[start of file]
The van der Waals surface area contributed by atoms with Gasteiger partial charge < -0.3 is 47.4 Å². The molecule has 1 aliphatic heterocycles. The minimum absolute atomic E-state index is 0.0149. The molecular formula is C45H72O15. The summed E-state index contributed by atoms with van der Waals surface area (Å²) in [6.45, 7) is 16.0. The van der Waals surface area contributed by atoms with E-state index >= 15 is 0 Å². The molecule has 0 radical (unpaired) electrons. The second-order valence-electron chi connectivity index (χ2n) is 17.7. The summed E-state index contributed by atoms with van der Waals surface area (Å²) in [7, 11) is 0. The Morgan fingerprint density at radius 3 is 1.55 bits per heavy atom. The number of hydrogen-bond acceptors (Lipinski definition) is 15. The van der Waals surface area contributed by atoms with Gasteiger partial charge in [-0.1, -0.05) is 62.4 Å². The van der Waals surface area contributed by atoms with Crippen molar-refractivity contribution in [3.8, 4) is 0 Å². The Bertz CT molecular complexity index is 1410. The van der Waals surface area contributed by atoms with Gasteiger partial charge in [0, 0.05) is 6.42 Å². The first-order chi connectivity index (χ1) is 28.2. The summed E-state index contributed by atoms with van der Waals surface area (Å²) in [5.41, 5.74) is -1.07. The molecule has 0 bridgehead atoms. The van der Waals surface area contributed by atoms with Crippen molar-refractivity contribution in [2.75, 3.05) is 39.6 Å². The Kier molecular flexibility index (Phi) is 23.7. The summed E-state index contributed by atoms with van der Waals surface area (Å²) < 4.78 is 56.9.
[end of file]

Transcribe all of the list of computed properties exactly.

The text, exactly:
The van der Waals surface area contributed by atoms with Gasteiger partial charge < -0.3 is 47.4 Å². The molecule has 1 aliphatic heterocycles. The minimum absolute atomic E-state index is 0.0149. The molecular formula is C45H72O15. The summed E-state index contributed by atoms with van der Waals surface area (Å²) in [6.45, 7) is 16.0. The van der Waals surface area contributed by atoms with E-state index >= 15 is 0 Å². The molecule has 0 radical (unpaired) electrons. The second-order valence-electron chi connectivity index (χ2n) is 17.7. The summed E-state index contributed by atoms with van der Waals surface area (Å²) in [7, 11) is 0. The Morgan fingerprint density at radius 3 is 1.55 bits per heavy atom. The number of hydrogen-bond acceptors (Lipinski definition) is 15. The van der Waals surface area contributed by atoms with Gasteiger partial charge in [-0.1, -0.05) is 62.4 Å². The van der Waals surface area contributed by atoms with Crippen molar-refractivity contribution in [3.8, 4) is 0 Å². The Bertz CT molecular complexity index is 1410. The van der Waals surface area contributed by atoms with Gasteiger partial charge in [0, 0.05) is 6.42 Å². The first-order chi connectivity index (χ1) is 28.2. The summed E-state index contributed by atoms with van der Waals surface area (Å²) in [5.41, 5.74) is -1.07. The molecule has 0 bridgehead atoms. The van der Waals surface area contributed by atoms with Crippen molar-refractivity contribution in [2.75, 3.05) is 39.6 Å². The Kier molecular flexibility index (Phi) is 23.7. The summed E-state index contributed by atoms with van der Waals surface area (Å²) < 4.78 is 56.9.